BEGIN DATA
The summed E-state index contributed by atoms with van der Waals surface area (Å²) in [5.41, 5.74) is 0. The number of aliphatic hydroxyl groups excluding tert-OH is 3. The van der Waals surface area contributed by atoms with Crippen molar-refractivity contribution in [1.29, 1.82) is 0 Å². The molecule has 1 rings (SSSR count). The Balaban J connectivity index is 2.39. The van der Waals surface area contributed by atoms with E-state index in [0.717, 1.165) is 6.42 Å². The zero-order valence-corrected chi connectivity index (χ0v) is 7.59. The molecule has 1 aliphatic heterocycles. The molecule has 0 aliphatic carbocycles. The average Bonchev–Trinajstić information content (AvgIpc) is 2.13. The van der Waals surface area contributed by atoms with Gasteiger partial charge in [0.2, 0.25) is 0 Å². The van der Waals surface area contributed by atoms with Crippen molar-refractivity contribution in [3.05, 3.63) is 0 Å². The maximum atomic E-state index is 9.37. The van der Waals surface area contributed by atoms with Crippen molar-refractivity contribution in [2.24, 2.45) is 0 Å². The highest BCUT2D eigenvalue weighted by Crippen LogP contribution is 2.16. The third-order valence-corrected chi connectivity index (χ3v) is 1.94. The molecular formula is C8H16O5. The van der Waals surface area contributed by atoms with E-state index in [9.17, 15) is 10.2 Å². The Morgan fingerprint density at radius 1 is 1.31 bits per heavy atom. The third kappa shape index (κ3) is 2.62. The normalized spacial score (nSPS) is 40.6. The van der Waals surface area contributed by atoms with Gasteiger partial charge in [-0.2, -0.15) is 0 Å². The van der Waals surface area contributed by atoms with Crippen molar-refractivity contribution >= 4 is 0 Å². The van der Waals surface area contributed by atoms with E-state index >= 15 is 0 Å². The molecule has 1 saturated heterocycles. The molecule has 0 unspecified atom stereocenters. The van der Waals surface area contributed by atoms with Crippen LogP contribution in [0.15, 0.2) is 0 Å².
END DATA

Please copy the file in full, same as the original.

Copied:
The summed E-state index contributed by atoms with van der Waals surface area (Å²) in [5.41, 5.74) is 0. The number of aliphatic hydroxyl groups excluding tert-OH is 3. The van der Waals surface area contributed by atoms with Crippen molar-refractivity contribution in [1.29, 1.82) is 0 Å². The molecule has 1 rings (SSSR count). The Balaban J connectivity index is 2.39. The van der Waals surface area contributed by atoms with E-state index in [0.717, 1.165) is 6.42 Å². The zero-order valence-corrected chi connectivity index (χ0v) is 7.59. The molecule has 1 aliphatic heterocycles. The molecule has 0 aliphatic carbocycles. The average Bonchev–Trinajstić information content (AvgIpc) is 2.13. The van der Waals surface area contributed by atoms with Gasteiger partial charge in [0.2, 0.25) is 0 Å². The van der Waals surface area contributed by atoms with Crippen molar-refractivity contribution in [3.05, 3.63) is 0 Å². The maximum atomic E-state index is 9.37. The van der Waals surface area contributed by atoms with Crippen molar-refractivity contribution in [2.24, 2.45) is 0 Å². The highest BCUT2D eigenvalue weighted by Crippen LogP contribution is 2.16. The third-order valence-corrected chi connectivity index (χ3v) is 1.94. The molecular formula is C8H16O5. The van der Waals surface area contributed by atoms with E-state index in [9.17, 15) is 10.2 Å². The Morgan fingerprint density at radius 1 is 1.31 bits per heavy atom. The third kappa shape index (κ3) is 2.62. The normalized spacial score (nSPS) is 40.6. The van der Waals surface area contributed by atoms with Gasteiger partial charge in [-0.2, -0.15) is 0 Å². The van der Waals surface area contributed by atoms with Crippen molar-refractivity contribution >= 4 is 0 Å². The van der Waals surface area contributed by atoms with E-state index >= 15 is 0 Å². The molecule has 1 saturated heterocycles. The molecule has 0 unspecified atom stereocenters. The van der Waals surface area contributed by atoms with Crippen LogP contribution in [0.15, 0.2) is 0 Å².